Alice may appear shy, and in a lot of ways I suppose she is, but the thing that makes her such an astounding character in the pilot is that she is the one who knows more than Quentin does. And though she is hesitant to help him at first, when she agrees, she's all in, barking orders at him and standing up for herself in a way that would make Hermione Granger beam. It's easy for me to compare Alice to these two women since they are such important female characters to me and so many others, but Alice is not a carbon copy of either, nor is she a strict combination of both.

She doesn't really have Felicity's personality — her draw to attract others. Instead, Alice welcomes isolation. She feels uncomfortable around other people, especially those she doesn't know. And it's clear that she's harboring things much darker than Felicity or even Hermione experienced. The thing about Alice is that she already is the kind of person who is smart enough to be a leader, as long as she lets other people in first.

(Margo isn't extremely prominent in the pilot, so I really don't have much to say about her. She is an endearing, funny, loud character though and I already adore her. You'll notice a pattern that all of these women are leaders and tell the men what to do in the pilot, And it's amazing.)

I love Alice but I am so compelled by Jules in The Magicians and cannot wait to see where her story progresses. Jules is the childhood best friend of Quentin and the two rely on each other immensely. Jules is always there for support and advice and they're closer than any family Quentin has. Julia is a perfectionist — her life is orderly and she excels at everything she does. When she and Quentin were younger, they practiced magic but while she grew out of that "phase" of her life, Quentin never did.

But then, Quentin and Jules are whisked away to an entrance examination for Brakebills College, where Quentin passes and Jules does not. As a consequence, she has her memory wiped by the school. And yet before that happens, Jules does something incredibly smart — she cuts a large gash in her arm on purpose. And when she awakes in her apartment the next morning with her boyfriend, she looks down at her arm.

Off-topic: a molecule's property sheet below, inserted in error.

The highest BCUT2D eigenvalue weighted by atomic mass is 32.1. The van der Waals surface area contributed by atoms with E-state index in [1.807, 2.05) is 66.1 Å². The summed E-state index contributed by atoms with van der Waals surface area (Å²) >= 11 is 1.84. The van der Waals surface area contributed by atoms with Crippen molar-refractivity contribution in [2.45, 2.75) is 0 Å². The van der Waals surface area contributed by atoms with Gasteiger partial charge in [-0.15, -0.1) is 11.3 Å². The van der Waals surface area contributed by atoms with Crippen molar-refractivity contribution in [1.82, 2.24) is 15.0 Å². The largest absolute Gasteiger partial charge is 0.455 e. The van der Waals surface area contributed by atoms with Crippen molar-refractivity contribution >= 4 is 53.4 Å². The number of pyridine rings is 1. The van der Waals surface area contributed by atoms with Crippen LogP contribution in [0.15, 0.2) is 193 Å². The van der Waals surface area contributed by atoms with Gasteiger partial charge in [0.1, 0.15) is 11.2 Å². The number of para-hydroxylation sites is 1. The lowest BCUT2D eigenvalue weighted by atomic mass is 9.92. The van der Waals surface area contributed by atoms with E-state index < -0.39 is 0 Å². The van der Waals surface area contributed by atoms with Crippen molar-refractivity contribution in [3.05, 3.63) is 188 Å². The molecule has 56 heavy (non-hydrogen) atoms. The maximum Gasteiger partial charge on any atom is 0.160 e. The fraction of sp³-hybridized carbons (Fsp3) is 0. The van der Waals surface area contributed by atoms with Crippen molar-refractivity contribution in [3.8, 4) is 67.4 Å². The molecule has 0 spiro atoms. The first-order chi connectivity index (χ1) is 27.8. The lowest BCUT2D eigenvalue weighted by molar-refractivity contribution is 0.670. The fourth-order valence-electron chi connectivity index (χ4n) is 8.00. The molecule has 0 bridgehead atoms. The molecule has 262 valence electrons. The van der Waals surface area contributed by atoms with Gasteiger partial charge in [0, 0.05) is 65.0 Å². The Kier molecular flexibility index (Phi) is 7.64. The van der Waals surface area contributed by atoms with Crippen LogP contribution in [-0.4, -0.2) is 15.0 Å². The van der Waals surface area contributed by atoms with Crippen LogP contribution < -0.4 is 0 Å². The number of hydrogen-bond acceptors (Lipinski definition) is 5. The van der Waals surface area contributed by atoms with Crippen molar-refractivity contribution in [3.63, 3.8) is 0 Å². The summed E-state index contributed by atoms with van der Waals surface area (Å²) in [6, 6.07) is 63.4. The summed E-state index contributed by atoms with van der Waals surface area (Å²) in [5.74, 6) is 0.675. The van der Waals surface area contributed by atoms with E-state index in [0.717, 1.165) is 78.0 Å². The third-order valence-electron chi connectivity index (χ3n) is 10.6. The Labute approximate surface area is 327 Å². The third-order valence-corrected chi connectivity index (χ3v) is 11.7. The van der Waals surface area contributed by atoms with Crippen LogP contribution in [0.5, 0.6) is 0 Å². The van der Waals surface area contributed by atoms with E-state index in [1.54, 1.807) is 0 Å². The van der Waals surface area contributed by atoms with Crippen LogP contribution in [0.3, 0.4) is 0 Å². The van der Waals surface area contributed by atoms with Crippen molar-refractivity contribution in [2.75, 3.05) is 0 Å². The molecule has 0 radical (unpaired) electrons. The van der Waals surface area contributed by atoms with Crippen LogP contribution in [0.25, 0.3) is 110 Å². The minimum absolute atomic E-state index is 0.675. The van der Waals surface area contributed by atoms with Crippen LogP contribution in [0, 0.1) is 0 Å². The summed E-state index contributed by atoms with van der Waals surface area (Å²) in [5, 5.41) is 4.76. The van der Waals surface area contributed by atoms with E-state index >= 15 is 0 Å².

This is incredible to me, because it means that she has an inner strength that goes beyond what magic can do. Jules is immensely strong and immensely stubborn and she refuses to forget the world she was forced to give up. She doesn't want to live a normal existence now that she knows that magic is real. And I can't blame her. But what's so striking is that when she sinks into a depression after Quentin leaves for Brakebills and she cannot, he returns and tells her that she needs to let the idea of magic go. She needs to move on and accept the fact that she cannot be the best at everything. Some things she cannot do or achieve and it's okay.

You see, Jules is a perfectionist and that is her flaw. I love this. I love that perfectionism is so often played as a strength (and it is), but in this show, it's depicted as a weakness — as an obsession. Jules is so consumed with being the best at everything that she forsakes her reality in favor of pursuing another. We're so accustomed to seeing characters celebrated for their drive and ambition, like Hermiones and Felicitys and Annie Edisons. These are women whose type-A tendencies are seen as character strengths. It's only once you peel back the strength that the duality of it is revealed: everyone's greatest asset is also their greatest liability.

Jules' perfectionism and her ambition to be the best at everything causes her to seek out magic elsewhere. She, at the end of the pilot, meets a man who tells her about a secret society for magical abilities. (To which I tweeted: "Secret societies are never good, Jules!") I can't wait to see how Jules progresses as a character now that she has the chance to explore magic in a very different way than she would have at Brakebills. I think that she is already compelling and I would love to see how this drive and determination unravels her further.

The Magicians is off to a solid start. Though the show's pilot begins a bit slow (it takes a while for it to build toward plot-progressing importance — the real-world stuff at the beginning is a bit dull and once the characters show up at Brakebills, the show seems to move a LOT better), it definitely has promise to become something pretty special and captivating.

(Just be glad I didn't use another magic pun.)

Check out the premiere of The Magicians, currently available to watch for free on the SyFy site. The pilot episode will officially debut on TV on Monday, January 25 at 9|8c.